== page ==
Class 6 Maths Chapter 5 Exercise 5.1 Pdf Notes NCERT Solutions

Class 6 Maths Chapter 5 Understanding Elementary Shapes Exercise 5.1 pdf notes:-

Class 6 Maths Chapter 5 Exercise 5.1 Pdf Notes NCERT Solutions

Exercise 5.1 Class 6 maths Chapter 5 Pdf Notes:-

To see video Solution Of This Exercise Click Here

Ncert Solution for Class 6 Maths Chapter 5 Understanding Elementary Shapes Exercise 5.1 Tips:-

Introduction:-

All the shapes we see around us are formed using curves or lines. We can see
corners, edges, planes, open curves and closed curves in our surroundings.
We organise them into line segments, angles, triangles, polygons and circles.
We find that they have different sizes and measures. Let us now try to develop
tools to compare their sizes.
5.2 Measuring Line Segments
We have drawn and seen so many line segments. A triangle is made of three,
a quadrilateral of four line segments.
A line segment is a fixed portion of a line. This makes it possible to measure
a line segment. This measure of each line segment is a unique number called
its “length”. We use this idea to compare line segments.
To compare any two line segments, we find a relation between their lengths.
This can be done in several ways.
(i) Comparison by observation:
By just looking at them can you
tell which one is longer?
You can see that AB is
longer.
But you cannot always be
sure about your usual judgment.
For example, look at the
adjoining segments

The difference in lengths between these two may not be obvious. This makes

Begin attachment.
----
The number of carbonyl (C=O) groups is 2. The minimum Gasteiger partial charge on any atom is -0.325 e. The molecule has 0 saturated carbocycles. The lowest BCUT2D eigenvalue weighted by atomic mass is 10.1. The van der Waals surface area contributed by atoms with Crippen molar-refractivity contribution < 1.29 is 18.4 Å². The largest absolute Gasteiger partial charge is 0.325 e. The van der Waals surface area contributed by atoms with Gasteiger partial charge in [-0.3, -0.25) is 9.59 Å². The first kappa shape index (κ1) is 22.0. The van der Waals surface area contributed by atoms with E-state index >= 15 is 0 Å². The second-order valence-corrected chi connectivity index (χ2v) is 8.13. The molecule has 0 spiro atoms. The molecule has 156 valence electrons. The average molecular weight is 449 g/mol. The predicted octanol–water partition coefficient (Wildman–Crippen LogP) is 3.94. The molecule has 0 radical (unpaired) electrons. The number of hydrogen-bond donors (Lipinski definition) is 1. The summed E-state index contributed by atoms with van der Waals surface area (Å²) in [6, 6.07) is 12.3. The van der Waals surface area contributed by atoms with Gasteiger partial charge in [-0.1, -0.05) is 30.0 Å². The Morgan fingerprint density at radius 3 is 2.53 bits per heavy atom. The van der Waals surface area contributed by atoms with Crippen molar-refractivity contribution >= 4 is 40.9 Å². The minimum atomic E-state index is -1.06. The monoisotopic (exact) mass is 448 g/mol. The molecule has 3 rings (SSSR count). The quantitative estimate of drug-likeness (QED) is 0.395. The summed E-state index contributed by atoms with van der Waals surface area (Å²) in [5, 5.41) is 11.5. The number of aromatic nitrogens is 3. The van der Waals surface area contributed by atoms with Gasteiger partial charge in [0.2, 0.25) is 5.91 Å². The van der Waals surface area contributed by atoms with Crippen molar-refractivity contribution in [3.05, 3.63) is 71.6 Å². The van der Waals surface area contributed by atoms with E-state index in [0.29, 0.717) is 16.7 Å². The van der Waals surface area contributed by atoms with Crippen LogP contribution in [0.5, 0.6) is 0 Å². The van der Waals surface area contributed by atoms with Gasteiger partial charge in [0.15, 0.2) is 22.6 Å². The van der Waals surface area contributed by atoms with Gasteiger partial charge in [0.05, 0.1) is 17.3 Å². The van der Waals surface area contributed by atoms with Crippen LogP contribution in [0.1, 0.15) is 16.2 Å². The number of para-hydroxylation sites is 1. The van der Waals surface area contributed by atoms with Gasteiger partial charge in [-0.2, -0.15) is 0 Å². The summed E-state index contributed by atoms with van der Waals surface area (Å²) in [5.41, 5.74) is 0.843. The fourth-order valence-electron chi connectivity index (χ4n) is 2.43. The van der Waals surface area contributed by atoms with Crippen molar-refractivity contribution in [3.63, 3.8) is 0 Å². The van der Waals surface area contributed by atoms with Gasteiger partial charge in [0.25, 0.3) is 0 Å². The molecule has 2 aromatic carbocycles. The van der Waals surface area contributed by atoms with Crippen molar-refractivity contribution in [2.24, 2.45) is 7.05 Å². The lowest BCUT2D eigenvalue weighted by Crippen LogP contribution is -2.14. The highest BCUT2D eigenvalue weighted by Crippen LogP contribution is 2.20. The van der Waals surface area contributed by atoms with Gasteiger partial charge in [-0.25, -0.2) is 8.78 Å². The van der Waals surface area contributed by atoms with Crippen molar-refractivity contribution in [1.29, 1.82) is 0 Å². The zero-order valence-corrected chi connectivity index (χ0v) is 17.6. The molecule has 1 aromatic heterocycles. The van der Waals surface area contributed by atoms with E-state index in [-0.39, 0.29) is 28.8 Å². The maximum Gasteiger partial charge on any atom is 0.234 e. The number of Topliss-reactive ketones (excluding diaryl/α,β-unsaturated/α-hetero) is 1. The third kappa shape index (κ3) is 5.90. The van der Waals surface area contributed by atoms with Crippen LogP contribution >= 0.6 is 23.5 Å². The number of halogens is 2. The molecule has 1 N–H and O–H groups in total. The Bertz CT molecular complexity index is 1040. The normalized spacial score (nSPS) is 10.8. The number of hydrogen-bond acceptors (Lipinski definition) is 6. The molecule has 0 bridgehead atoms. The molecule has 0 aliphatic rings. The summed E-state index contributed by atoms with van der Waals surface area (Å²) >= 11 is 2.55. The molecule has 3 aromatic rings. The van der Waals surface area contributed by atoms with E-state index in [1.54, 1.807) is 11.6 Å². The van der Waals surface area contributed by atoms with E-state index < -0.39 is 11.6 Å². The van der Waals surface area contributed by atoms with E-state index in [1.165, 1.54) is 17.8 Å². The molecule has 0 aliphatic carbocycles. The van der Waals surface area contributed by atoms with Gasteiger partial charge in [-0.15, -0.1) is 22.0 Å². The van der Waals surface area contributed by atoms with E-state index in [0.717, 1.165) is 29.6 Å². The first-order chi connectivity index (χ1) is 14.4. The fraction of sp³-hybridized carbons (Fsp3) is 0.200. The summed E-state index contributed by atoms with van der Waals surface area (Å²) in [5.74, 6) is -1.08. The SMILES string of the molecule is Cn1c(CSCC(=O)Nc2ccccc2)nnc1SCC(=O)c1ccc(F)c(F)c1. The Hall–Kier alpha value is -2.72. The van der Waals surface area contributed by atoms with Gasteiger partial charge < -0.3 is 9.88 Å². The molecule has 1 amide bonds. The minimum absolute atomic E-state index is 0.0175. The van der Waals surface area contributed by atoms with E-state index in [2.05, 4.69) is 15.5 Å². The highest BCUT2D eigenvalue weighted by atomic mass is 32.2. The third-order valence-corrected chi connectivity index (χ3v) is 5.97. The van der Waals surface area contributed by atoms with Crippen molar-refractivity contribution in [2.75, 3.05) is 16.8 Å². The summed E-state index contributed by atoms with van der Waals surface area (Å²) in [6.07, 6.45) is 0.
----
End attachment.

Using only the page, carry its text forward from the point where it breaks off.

other ways of comparing necessary.
In this adjacent figure, AB and PQ have the same
lengths. This is not quite obvious.
So, we need better methods of comparing line
segments.
(ii) Comparison by Tracing

To compare AB and CD, we use a tracing paper, trace CD and place the
traced segment on AB.
Can you decide now which one among AB and CD is longer?
The method depends upon the accuracy in tracing the line segment.
Moreover, if you want to compare with another length, you have to trace
another line segment. This is difficult and you cannot trace the lengths
everytime you want to compare them.
(iii) Comparison using Ruler and a Divider
Have you seen or can you recognise all the instruments in your
instrument box? Among other things, you have a ruler and a divider.

The difference in lengths between these two may not be obvious. This makes
other ways of comparing necessary.
In this adjacent figure, AB and PQ have the same
lengths. This is not quite obvious.
So, we need better methods of comparing line
segments.
(ii) Comparison by Tracing

To compare AB and CD, we use a tracing paper, trace CD and place the
traced segment on AB.
Can you decide now which one among AB and CD is longer?
The method depends upon the accuracy in tracing the line segment.
Moreover, if you want to compare with another length, you have to trace
another line segment. This is difficult and you cannot trace the lengths
everytime you want to compare them.
(iii) Comparison using Ruler and a Divider
Have you seen or can you recognise all the instruments in your
instrument box? Among other things, you have a ruler and a divider.

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